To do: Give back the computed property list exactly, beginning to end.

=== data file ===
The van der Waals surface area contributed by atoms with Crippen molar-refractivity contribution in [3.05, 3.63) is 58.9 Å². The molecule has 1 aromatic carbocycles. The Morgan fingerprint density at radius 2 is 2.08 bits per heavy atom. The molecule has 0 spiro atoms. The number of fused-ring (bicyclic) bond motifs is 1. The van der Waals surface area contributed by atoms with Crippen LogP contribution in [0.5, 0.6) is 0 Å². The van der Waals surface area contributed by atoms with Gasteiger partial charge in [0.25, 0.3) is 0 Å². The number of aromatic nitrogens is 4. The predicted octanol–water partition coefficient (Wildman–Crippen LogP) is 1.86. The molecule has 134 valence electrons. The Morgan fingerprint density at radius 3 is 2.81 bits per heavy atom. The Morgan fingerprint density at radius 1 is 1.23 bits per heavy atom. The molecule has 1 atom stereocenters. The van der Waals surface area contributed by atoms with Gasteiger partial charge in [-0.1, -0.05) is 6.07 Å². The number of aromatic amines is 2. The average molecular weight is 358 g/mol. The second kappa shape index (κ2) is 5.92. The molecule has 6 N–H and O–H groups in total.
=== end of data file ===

The van der Waals surface area contributed by atoms with Crippen molar-refractivity contribution in [3.05, 3.63) is 58.9 Å². The molecule has 1 aromatic carbocycles. The Morgan fingerprint density at radius 2 is 2.08 bits per heavy atom. The molecule has 0 spiro atoms. The number of fused-ring (bicyclic) bond motifs is 1. The van der Waals surface area contributed by atoms with Crippen LogP contribution in [0.5, 0.6) is 0 Å². The van der Waals surface area contributed by atoms with Gasteiger partial charge in [0.25, 0.3) is 0 Å². The number of aromatic nitrogens is 4. The predicted octanol–water partition coefficient (Wildman–Crippen LogP) is 1.86. The molecule has 134 valence electrons. The Morgan fingerprint density at radius 3 is 2.81 bits per heavy atom. The Morgan fingerprint density at radius 1 is 1.23 bits per heavy atom. The molecule has 1 atom stereocenters. The van der Waals surface area contributed by atoms with Gasteiger partial charge in [-0.1, -0.05) is 6.07 Å². The number of aromatic amines is 2. The average molecular weight is 358 g/mol. The second kappa shape index (κ2) is 5.92. The molecule has 6 N–H and O–H groups in total.